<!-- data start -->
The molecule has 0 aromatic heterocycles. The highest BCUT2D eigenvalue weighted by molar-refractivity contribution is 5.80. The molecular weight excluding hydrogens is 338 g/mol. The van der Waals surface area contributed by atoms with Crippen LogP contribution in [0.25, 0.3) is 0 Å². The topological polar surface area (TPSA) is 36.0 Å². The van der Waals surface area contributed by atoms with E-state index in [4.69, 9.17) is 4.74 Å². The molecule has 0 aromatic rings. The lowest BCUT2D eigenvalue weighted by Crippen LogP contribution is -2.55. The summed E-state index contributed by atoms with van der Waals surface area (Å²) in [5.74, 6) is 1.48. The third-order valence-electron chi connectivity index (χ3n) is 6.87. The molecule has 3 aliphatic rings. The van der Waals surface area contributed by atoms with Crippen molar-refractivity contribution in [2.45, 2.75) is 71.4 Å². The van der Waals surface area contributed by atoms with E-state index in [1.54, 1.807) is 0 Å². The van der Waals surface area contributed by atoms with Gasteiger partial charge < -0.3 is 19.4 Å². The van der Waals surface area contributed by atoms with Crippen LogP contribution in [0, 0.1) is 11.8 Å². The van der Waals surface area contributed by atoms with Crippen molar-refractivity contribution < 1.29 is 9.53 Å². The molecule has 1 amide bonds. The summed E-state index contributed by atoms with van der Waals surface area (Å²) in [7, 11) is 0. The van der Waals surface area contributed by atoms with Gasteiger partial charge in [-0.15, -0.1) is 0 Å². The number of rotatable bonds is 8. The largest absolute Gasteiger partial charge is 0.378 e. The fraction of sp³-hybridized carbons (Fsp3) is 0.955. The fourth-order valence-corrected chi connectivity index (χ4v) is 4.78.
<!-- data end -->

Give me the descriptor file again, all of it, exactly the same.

The molecule has 0 aromatic heterocycles. The highest BCUT2D eigenvalue weighted by molar-refractivity contribution is 5.80. The molecular weight excluding hydrogens is 338 g/mol. The van der Waals surface area contributed by atoms with Crippen LogP contribution in [0.25, 0.3) is 0 Å². The topological polar surface area (TPSA) is 36.0 Å². The van der Waals surface area contributed by atoms with E-state index in [4.69, 9.17) is 4.74 Å². The molecule has 0 aromatic rings. The lowest BCUT2D eigenvalue weighted by Crippen LogP contribution is -2.55. The summed E-state index contributed by atoms with van der Waals surface area (Å²) in [5.74, 6) is 1.48. The third-order valence-electron chi connectivity index (χ3n) is 6.87. The molecule has 3 aliphatic rings. The van der Waals surface area contributed by atoms with Crippen molar-refractivity contribution in [2.45, 2.75) is 71.4 Å². The van der Waals surface area contributed by atoms with E-state index in [1.54, 1.807) is 0 Å². The van der Waals surface area contributed by atoms with Gasteiger partial charge < -0.3 is 19.4 Å². The van der Waals surface area contributed by atoms with Crippen LogP contribution in [0, 0.1) is 11.8 Å². The van der Waals surface area contributed by atoms with Crippen molar-refractivity contribution < 1.29 is 9.53 Å². The molecule has 1 amide bonds. The summed E-state index contributed by atoms with van der Waals surface area (Å²) in [7, 11) is 0. The van der Waals surface area contributed by atoms with Gasteiger partial charge in [-0.15, -0.1) is 0 Å². The number of rotatable bonds is 8. The largest absolute Gasteiger partial charge is 0.378 e. The fraction of sp³-hybridized carbons (Fsp3) is 0.955. The fourth-order valence-corrected chi connectivity index (χ4v) is 4.78.